Just to clarify: what's been proved is that the Continuum Hypothesis
is independent of the ordinary (Zermelo-Fraenkel) axioms of set theory.
This is done by constructing "models", universes of sets which satisfy
the ZF axioms and which also satisfy whatever postulate regarding the
cardinality of the continuum you've chosen to work with.
How to interpret this situation is not clear. Some would see it as
evidence that the transfinite is just a product of the human
imagination. Goedel, I think, felt that it simply meant that the
current axiomatizations of set theory are incomplete, and that by
further thought and clarification of concepts we would eventually
see what the extra axioms should be.
> >By this do you mean that there are B integers and 2^B points on a line, and
> >we don't know if there's anything in between?
>
> I don't think there's any cardinality between aleph-null and aleph-one.
> If you assume the Continuum Hypothesis then there's nothing between the
> integers
> and the line. If you deny it, then aleph-one, aleph-two, etc. all come in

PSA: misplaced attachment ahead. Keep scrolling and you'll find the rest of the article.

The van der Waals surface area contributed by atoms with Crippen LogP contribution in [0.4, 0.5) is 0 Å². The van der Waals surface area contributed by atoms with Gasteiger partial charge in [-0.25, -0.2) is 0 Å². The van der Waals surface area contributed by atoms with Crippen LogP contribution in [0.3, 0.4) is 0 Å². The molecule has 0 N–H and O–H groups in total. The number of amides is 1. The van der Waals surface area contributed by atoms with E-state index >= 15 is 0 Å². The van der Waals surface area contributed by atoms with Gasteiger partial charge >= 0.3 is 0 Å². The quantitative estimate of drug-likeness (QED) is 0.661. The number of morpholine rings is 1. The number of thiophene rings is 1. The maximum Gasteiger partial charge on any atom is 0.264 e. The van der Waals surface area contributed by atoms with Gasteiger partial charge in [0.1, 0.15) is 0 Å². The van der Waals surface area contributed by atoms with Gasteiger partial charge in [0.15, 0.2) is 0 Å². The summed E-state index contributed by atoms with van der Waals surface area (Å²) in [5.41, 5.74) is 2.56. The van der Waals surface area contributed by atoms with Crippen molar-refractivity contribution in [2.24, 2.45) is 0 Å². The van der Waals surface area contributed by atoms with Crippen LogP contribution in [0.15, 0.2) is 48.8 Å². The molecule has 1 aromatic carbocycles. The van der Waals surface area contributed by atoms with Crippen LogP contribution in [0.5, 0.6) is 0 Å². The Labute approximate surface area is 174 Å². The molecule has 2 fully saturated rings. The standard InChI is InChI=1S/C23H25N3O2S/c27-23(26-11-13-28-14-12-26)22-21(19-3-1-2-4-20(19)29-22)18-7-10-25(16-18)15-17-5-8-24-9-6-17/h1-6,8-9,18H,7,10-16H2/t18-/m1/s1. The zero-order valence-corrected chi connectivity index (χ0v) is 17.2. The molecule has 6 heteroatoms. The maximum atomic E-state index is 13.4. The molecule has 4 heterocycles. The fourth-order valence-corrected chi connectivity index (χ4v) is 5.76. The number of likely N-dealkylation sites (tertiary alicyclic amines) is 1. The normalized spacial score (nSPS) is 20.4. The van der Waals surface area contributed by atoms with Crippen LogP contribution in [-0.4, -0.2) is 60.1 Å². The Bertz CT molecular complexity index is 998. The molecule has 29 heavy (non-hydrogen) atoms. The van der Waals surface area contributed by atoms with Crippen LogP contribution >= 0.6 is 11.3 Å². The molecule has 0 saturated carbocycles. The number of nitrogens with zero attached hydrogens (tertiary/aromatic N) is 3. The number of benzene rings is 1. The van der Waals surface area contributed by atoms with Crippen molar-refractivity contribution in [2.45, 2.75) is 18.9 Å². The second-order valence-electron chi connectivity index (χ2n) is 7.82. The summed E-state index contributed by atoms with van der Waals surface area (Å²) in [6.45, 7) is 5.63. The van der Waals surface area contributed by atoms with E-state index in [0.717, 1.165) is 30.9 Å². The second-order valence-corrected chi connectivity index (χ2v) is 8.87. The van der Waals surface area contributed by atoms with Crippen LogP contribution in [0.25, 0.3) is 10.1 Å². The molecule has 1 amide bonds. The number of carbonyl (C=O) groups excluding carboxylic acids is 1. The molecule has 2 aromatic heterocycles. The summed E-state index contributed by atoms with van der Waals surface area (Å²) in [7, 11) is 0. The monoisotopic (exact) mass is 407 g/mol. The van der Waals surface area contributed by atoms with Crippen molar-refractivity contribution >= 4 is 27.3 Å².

> between.
>
> >Also, where do aleph-null, aleph-one, etc. fit into all this? My dictionary
> >says that aleph-null is "the first transfinite number". Is that what you
> call
> >A? If so, is aleph-one what you call 2^A?
>
> Yes. Aleph-two is 2^(aleph-one) and so on. There's also an "extended
> continuum
> hypothesis" which holds that the number of all possible functions is
> aleph-two.
> I believe it's also undecidable but generally used because it makes life
> easier.
My understanding: the Continuum Hypothesis is 2^(aleph-null) = aleph-one.
The Generalized Continuum Hypothesis is that 2^(aleph-X) = aleph-(X+1).
There is no cardinality between aleph-null and aleph-one by definition;
aleph-one is *not* defined as the number of points on the real line
("the cardinality of the continuum"), but simply as "the next biggest
cardinal after aleph-null". I think the original demonstration of
a model of ZF that contradicted the CH (Philip Cohen, 1963?) *can*
work with cardinals of the form aleph-N, where 0 < N < infinity.
Finally, what one *can* say about the number of all functions (from
the reals onto the reals) is not that it's aleph-two, but that it's
2^(2^(aleph-null)).
-mitch
http://www.thehub.com.au/~mitch